next stop is... Angel
large chamber ensemble
fl/picc, ob, cl, bn, hn, trp, trb, 2 perc, hp, pno, 2 vn, vla,
duration: 7 minutes 15 seconds
The next stop is... Angel
During the early part of the year 2000 I had been suffering from a virus
which affected my central nervous system. This caused severe balance and
visual problems. Whilst in this state I had to take a tube train to Angel
station (in London) and the jarring of the ride, the slamming of the doors
and constant stopping and starting, made a considerable effect on me.
I experienced pronounced dizziness and vertigo, which led to a feeling
of an intensified white knuckle ride. Eventually the train approached
my stop and a disembodied computer voice announced "the next stop
is........Angel". The strangeness of the announcement, with its ironic
portent of death, coupled with the intensity of the journey led to the
writing of this piece.
The piece itself is conceived as an energetic danse macabre - an unwilling
dance of the brain as it is jolted by the train and the effects of the
virus. Although the content initially stemmed from a serious event I was
able to revisit the dark days of the illness with a sense of relief and
some lightheartedness. The insistent rhythmic figures are constantly and
inexorably being reinvented. The only escape is through flights of melodic
fancy, which, since the illness started during a tour of Scotland, are
rendered as distorted bagpipe music! Inevitably each melodic section is
interrupted as the brain is unwillingly forced to dance again. Eventually
even the melodic figures become grossly distorted as they in turn fall
victim to confusion. Only in the coda do things start to settle down.
However the final groan of the cuica (lion's roar) asks the question "but
for how long?"
Stephen Roberts was born in London
in 1952 and received his first music lessons from Sir Harrison Birtwistle
and Alan Civil. He studied the horn at The Royal College of Music and
composition at Birmingham University with John Casken, John Joubert, Jonty
Harrison and Vic Hoyland.
Whilst at Birmingham Stephen co-founded the Fine Arts Brass Ensemble with
whom he spent twenty years performing all over the world in more than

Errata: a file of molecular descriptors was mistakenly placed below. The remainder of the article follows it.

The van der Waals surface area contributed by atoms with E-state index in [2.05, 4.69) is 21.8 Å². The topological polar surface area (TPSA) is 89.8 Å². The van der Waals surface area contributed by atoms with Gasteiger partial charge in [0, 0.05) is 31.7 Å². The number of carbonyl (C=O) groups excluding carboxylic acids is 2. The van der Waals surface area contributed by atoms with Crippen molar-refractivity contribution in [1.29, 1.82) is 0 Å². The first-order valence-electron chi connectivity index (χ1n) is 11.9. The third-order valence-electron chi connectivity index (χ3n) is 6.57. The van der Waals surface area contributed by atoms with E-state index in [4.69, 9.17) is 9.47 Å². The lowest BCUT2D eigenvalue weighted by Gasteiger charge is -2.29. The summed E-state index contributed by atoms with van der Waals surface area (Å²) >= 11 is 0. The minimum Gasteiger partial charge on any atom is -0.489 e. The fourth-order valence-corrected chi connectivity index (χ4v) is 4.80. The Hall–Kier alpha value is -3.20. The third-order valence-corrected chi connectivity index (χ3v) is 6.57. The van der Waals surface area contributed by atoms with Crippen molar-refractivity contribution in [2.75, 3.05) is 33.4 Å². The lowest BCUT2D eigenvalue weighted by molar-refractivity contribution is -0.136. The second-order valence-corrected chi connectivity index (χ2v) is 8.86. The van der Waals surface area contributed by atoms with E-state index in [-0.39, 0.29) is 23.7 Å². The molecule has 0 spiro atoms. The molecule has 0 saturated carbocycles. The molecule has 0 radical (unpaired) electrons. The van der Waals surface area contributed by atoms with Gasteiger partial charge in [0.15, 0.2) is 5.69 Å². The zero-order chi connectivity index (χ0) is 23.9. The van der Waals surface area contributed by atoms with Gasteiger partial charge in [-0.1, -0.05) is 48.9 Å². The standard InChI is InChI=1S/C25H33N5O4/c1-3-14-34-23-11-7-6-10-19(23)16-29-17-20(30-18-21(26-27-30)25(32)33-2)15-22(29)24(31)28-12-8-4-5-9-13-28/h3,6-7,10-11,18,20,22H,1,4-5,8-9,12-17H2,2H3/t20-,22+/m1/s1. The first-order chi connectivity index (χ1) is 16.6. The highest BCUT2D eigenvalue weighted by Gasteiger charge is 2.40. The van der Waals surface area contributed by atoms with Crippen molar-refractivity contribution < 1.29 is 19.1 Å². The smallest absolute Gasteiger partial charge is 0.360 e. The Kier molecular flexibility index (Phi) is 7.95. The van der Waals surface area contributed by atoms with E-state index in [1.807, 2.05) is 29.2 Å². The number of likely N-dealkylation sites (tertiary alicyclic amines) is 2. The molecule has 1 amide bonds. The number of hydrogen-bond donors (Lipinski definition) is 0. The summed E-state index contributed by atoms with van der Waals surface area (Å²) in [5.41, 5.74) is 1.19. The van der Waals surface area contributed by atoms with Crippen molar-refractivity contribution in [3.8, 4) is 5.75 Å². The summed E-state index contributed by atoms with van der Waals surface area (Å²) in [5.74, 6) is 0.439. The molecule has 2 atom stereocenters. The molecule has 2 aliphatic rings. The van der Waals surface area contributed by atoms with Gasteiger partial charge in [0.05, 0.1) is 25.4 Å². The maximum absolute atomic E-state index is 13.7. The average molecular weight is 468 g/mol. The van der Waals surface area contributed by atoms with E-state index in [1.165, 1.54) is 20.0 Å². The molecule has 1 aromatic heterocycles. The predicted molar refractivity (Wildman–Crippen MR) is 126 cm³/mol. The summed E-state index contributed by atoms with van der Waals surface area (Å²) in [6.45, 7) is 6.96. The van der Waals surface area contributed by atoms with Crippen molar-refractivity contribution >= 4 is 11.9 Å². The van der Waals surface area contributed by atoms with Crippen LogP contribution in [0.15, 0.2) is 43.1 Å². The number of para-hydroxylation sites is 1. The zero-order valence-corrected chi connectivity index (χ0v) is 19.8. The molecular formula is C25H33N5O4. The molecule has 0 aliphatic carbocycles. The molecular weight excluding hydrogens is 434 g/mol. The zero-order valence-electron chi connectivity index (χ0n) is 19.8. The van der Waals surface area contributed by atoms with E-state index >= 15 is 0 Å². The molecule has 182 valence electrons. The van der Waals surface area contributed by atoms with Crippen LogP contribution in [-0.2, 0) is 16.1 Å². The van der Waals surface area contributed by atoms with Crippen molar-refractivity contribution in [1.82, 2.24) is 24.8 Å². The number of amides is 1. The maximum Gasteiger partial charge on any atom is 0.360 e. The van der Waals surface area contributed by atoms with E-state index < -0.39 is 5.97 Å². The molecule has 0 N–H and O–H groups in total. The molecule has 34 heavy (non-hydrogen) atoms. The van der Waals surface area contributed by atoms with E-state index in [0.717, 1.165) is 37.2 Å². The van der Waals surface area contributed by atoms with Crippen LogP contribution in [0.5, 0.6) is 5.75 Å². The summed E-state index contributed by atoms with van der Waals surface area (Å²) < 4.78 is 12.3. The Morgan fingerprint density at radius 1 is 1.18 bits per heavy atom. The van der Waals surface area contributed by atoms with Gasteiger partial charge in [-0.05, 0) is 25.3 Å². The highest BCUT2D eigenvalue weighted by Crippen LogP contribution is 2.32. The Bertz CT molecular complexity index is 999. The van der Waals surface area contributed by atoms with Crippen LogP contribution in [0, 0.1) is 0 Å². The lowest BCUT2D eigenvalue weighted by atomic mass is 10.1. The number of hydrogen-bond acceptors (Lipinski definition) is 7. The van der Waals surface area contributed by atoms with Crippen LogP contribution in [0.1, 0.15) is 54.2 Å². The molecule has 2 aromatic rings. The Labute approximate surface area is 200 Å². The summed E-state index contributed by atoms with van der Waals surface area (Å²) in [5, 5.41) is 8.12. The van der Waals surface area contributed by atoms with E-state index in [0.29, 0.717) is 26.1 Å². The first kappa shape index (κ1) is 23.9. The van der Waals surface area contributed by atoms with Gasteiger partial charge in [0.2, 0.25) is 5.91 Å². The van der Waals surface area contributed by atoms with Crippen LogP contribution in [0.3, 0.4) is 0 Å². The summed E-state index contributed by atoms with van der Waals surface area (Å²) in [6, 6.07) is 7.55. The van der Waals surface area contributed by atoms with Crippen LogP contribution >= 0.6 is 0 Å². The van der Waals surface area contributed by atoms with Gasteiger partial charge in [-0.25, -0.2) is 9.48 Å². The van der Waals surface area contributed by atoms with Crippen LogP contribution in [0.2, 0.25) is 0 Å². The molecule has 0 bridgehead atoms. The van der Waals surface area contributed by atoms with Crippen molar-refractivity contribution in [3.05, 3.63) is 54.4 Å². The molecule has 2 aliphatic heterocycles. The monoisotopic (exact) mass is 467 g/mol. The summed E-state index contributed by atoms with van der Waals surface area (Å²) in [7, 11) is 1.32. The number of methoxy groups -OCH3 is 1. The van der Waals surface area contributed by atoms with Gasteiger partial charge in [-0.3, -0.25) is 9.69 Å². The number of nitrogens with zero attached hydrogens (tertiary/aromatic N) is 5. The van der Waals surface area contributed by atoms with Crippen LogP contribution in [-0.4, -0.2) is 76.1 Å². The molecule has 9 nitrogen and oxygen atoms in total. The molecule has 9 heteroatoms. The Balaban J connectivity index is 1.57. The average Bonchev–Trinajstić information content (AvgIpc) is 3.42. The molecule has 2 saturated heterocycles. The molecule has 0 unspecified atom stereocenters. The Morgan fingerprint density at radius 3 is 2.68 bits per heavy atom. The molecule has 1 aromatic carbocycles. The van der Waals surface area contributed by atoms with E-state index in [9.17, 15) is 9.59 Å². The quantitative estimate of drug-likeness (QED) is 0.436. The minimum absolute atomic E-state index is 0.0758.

60 countries. He also arranged most of the ensemble's repertoire and helped
to commission over 50 new original works for brass. Stephen has been musical
director of various brass bands and written a large number of arrangements,
which are now standard repertoire in this medium. As a freelance horn
player Stephen has performed with nearly all of the UK's orchestras.
Having spent over twenty years as a performer, arranger and conductor
Stephen has more recently been focusing his career on composition. His
'debut' work was a clarinet quintet (Three Aquarelles) for
the 1994 Aberystwyth Festival. This resulted in a commission for a Concerto
for Orchestra, How Night Came (1995) for the inaugural concerts
of the English Symphony Youth Orchestra at Birmingham's Symphony Hall.
These two scores were submitted to the BBC Composer's Forum and produced
a commission from the BBC Symphony Orchestra for a Concertante for
Four Horns & Orchestra (1996) which was broadcast on Radio
3 in 1998. Further commissions followed including; Dances of Persephone
(1997) for the Zanfonia Trio; Kentucky Derby (1998) (Trumpet
& Piano) for Angela Whelan; Among the Nightingales (1999)
for the English Symphony Orchestra; Pantomime Suite (1999)
for the Bochmann Ensemble and Carnival Batuque for Brass
& Steel Bands (2000) for the Millennium Festival of Brass Bands held
at Birminghams Symphony Hall.
His two most recent works were written without commission; The next
. Angel (2000) has been shortlisted by the spnm;
Five Ancient French Brawls (2001) for Wind Octet was "highly
commended" by the Gregynog Composition Competition 2001.
In 1998 Stephen was one of the featured composers in the spnm's
highly successful Film Music Project. He is now increasingly in demand
as a composer with several commissions in the pipeline, and lectures part
time in composition and orchestration at Birmingham University.
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